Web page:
Friday, July 8, 2011

Zucchini Bread

It's been a competition this summer between me and whatever critters are nibbling on the zucchini I'm growing, so I've been harvesting most of my zucchini while they're still pretty small. Although this requires having more zucchini harvested to make anything substantial, baby zucchinis are sweeter than the large ones.

I've finally collected enough zucchinis to make a bread, about 5 small zucchinis, and one medium-sized one. If you're like me and you absolutely love zucchini bread but hate grating zucchinis, you can grate zucchini quite easily in a food processor and save yourself a lot of time.

Aside from the zucchini (you'll need 1 1/2 cups grated), here are the other ingredients I used in this bread:
  • 1 1/2 cup flour
  • 1/2 tsp. baking powder
  • 1/4 tsp. salt
  • 3/4 tsp. cinnamon
  • 1/2 cup canola oil
  • 2 eggs
  • 1/2 cup sugar
  • grated lemon rind from one lemon
To make the bread, preheat the oven to 350 degrees. Chop the zucchini into small pieces and grate in a food processor until you have 1 1/2 cups:

Set the zucchini aside:

In a large bowl, stir together the flour, baking powder, salt, and cinnamon and set aside:

In a medium bowl, beat the eggs with the oil, sugar, and lemon rind:

Stir the egg mixture and zucchini into the dry ingredients until all ingredients are incorporated:

Pour the batter into a greased loaf pan and bake for 1 hour. Bread is done when internal temperature reaches 200 degrees, or when a wooden toothpick inserted into the center of the bread comes out clean.

Cool the bread for 10 minutes in the pan. Remove the bread from the pan and cool completely on a wire rack before slicing. Enjoy!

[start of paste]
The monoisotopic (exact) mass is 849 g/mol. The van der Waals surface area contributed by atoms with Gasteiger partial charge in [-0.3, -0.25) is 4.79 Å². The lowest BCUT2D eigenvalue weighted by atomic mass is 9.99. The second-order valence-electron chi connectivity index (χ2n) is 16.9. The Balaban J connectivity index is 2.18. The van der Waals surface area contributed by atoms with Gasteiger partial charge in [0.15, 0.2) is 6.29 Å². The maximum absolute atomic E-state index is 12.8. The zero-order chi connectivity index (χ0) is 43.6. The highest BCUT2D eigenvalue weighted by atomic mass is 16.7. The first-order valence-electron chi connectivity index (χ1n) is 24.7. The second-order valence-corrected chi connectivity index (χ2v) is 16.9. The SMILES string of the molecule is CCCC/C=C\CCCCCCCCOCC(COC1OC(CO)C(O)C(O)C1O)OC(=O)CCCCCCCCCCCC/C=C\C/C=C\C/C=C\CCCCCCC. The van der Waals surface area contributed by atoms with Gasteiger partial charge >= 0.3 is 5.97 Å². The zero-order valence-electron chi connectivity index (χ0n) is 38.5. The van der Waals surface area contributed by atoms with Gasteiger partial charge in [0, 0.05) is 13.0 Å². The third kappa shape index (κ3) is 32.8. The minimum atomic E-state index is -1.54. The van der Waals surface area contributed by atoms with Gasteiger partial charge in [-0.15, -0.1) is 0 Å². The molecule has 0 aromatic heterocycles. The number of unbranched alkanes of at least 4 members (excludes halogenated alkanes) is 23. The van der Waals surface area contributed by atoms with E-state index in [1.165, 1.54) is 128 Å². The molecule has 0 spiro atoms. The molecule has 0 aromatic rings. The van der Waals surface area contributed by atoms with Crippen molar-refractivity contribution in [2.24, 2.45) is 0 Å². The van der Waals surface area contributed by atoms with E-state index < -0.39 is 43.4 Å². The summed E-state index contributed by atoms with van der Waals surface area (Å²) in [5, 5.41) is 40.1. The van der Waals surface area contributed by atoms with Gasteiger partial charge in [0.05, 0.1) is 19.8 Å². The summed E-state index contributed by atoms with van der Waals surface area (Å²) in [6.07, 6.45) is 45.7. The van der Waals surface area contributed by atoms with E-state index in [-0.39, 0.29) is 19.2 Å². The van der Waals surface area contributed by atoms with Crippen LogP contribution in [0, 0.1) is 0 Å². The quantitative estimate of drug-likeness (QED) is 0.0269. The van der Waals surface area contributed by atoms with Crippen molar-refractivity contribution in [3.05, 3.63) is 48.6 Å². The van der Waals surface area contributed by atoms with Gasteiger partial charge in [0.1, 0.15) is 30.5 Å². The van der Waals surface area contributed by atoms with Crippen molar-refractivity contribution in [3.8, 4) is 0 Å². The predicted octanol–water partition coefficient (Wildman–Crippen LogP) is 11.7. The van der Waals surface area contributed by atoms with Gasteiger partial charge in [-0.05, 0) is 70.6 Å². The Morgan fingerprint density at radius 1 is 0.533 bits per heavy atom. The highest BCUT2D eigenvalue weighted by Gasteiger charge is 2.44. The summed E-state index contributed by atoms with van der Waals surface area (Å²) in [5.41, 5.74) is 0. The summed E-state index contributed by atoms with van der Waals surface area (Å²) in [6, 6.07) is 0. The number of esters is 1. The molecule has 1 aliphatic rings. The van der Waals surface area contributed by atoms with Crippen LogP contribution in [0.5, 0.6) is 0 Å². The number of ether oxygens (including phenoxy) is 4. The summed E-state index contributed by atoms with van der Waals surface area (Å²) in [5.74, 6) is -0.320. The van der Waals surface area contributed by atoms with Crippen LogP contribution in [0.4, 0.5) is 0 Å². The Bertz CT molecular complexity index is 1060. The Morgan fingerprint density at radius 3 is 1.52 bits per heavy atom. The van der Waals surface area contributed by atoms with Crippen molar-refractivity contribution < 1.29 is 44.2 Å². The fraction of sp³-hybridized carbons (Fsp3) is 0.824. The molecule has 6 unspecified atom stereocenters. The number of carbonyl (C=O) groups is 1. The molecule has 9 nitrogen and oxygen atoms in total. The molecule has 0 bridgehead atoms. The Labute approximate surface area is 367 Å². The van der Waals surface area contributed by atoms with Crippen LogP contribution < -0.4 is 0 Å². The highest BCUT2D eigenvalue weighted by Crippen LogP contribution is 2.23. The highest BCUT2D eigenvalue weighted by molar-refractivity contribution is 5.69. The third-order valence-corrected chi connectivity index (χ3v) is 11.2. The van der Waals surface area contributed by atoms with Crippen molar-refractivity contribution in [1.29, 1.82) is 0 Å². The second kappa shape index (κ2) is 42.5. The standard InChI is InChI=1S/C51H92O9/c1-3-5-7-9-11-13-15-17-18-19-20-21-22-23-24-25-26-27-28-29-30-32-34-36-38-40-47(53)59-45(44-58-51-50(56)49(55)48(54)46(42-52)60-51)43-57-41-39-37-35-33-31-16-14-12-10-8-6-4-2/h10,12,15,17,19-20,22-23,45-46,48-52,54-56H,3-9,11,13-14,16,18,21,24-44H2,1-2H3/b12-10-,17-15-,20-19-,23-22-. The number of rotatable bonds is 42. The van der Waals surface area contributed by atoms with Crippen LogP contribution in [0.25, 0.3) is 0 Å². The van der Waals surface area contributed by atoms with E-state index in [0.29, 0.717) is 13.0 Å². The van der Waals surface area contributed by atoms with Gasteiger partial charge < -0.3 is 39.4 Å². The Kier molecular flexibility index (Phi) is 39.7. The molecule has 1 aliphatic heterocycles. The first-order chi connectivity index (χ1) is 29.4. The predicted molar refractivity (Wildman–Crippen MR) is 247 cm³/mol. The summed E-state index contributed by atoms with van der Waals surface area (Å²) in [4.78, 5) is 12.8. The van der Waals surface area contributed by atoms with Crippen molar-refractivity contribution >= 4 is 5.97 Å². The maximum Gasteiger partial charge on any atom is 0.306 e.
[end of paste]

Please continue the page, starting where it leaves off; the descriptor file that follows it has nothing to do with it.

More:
Monday, July 4, 2011

(Almost) Completely Homegrown Tomato Sauce

With the half-dozen tomatoes that lined up on the kitchen counter a couple of days ago sufficiently ripened, I decided to make my first batch of tomato sauce. Tomatoes are a wonderful plant because they grow quickly and easily from seedlings and, if well cared for, produce a lot of tomatoes. Tomatoes are also great because there are many ways to preserve them for use during the winter months, when store-bought tomatoes are expensive, full of pesticides, and considerably less tasty than the ones you grew or purchased over the summer.

One of my favorite things to do with extra tomatoes is make sauce. If you don't grow your own tomatoes but enjoy frequenting the farmer's markets, you don't have to miss out on making great sauce. To save yourself some money on the tomatoes, look for tomatoes that farmers are selling at a reduced price because they are either on the verge of being overripe or for some reason don't look as good as their other produce.

To make my own tomato sauce, I harvested the following ingredients from the garden:
  • 5 tomatoes
  • 1 green bell pepper
  • 2 sprigs rosemary
  • A healthy handful of parsley
I added these additional ingredients:
  • Extra virgin olive oil
  • 6 cloves garlic
  • Sea salt
  • Freshly ground pepper
  • Oregano